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20 November, 2019

Lucy’s Story – part 1

Lucy* is one of our growing number of women clients, here she bravely shares her experiences of homelessness, substance misuse and how we have been able to accommodate and support her as she recovers.


I first went into rehab in June 2015, because I’m
an alcoholic. I was fired three times from the same job, because they wanted me back, but they didn’t want me in the kind of state I was in, I suffer from mental health illnesses and eating disorders. So it was all a very mixed bag, really, in terms of ways work could support me.


As much as my family could support me, you get to a point in time where everyone really has to take a step back because there’s only so much support they can give. And it’s kind of a sense of tough love, and
you can’t really support someone who doesn’t want to help themselves. No one could really support me anymore, but I knew my sister was here and there’s a good support network, so I felt safer here than I did anywhere else.


I always knew I had a problem. From age 18, I always knew, but I didn’t think that I’d ever end up sleeping in a doorway. I didn’t really want to live anymore at all.
I kind of just gave up on myself. I ended up sleeping behind the Magistrates court. I just didn’t really feel anything. I’d kind of just shut myself off completely from everyone and everything and I’d just given up. I just didn’t care. I had a rash on my face from being outside


When I came to Homeless Oxfordshire I was appointed a key worker, who at the time was Dee, and she was absolutely fantastic. And she just made me feel like a person again. I suppose when you’ve just lost all hope, it’s so important just to have someone just to listen.


There’s just such support here. It’s just incredible and that’s from the key worker to the guys on reception. The night staff even, because I’m a bit of a worrier, I’ll panic at the strangest of time. So even on setup up, I’d get up at three o’clock in the morning with something in my head, and I’d come out and be like, “Oh, I’m panicking.” And they’d just have a chat, just a normal chat. And it’s so vital when you’re in that position and you just don’t care anymore, just to have someone to talk to. I can only blame myself for where I am and what I’ve done, and who I’ve let down. So just to sit down with my key worker and be reminded that, actually you are still a person and you should have hope. And she kind of instilled that in me.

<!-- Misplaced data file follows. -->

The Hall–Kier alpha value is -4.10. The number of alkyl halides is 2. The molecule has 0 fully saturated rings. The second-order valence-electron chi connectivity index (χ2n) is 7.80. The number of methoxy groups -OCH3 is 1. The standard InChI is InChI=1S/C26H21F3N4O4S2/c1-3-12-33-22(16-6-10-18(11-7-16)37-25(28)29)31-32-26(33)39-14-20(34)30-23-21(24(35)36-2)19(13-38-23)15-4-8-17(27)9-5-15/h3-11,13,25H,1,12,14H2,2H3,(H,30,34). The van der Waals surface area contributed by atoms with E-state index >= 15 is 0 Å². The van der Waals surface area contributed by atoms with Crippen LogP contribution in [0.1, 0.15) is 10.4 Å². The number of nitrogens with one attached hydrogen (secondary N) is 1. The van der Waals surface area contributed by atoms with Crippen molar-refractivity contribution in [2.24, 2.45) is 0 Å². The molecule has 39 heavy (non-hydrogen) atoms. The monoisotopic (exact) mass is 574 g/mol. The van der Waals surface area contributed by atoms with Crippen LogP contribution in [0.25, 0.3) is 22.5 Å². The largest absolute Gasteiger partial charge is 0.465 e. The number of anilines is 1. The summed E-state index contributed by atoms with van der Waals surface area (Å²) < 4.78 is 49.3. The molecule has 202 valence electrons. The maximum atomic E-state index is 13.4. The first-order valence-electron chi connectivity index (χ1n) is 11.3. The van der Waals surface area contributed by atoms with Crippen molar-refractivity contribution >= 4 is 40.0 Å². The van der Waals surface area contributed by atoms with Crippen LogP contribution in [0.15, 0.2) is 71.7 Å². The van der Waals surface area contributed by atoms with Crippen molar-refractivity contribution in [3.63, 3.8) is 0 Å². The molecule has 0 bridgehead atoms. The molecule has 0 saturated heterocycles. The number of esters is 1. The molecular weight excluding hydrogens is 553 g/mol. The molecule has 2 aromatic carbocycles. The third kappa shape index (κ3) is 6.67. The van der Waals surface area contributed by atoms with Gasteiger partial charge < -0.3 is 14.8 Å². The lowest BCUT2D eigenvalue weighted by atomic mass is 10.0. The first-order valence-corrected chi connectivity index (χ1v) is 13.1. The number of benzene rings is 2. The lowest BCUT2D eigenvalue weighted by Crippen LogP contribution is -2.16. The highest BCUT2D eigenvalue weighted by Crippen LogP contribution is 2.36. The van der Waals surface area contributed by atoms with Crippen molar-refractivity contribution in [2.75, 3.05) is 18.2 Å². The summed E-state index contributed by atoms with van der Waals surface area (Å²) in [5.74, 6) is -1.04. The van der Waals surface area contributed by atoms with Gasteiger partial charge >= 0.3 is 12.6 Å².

I can’t put it into words really. It’s such a just incredible place full of such staff who are… don’t make me cry now. They’re just so understanding and supportive.


And I don’t think Oxford could really run without them. I know they couldn’t because you couldn’t find this kind of team anywhere else. They’ve got such passion for people, that you couldn’t beat
them at all


Where I am at the moment? A positive place.


They opened doors for people, they really do. And they make things achievable and possible, and they point you in the right direction, and they’ve never left me just to my own devices, as it were. Not that I’m not capable, or well hopefully one day I will, but you know, I always know that I can come back even when I’m not living here, just to be reassured that I’m still a proper person inside.


And now I find myself in a fantastic house through Homeless Oxfordshire. And with all the support to help me move forward.


So to be homeless you just need somewhere like Homeless Oxfordshire to give you that support and give you that hope, because I know it’s cheesy, but hope, means pain ends. And it’s that that this place gives.


Support Homeless Oxfordshire as much as possible, because they keep people alive.”


*Names and photos of individuals have been changed to protect their privacy

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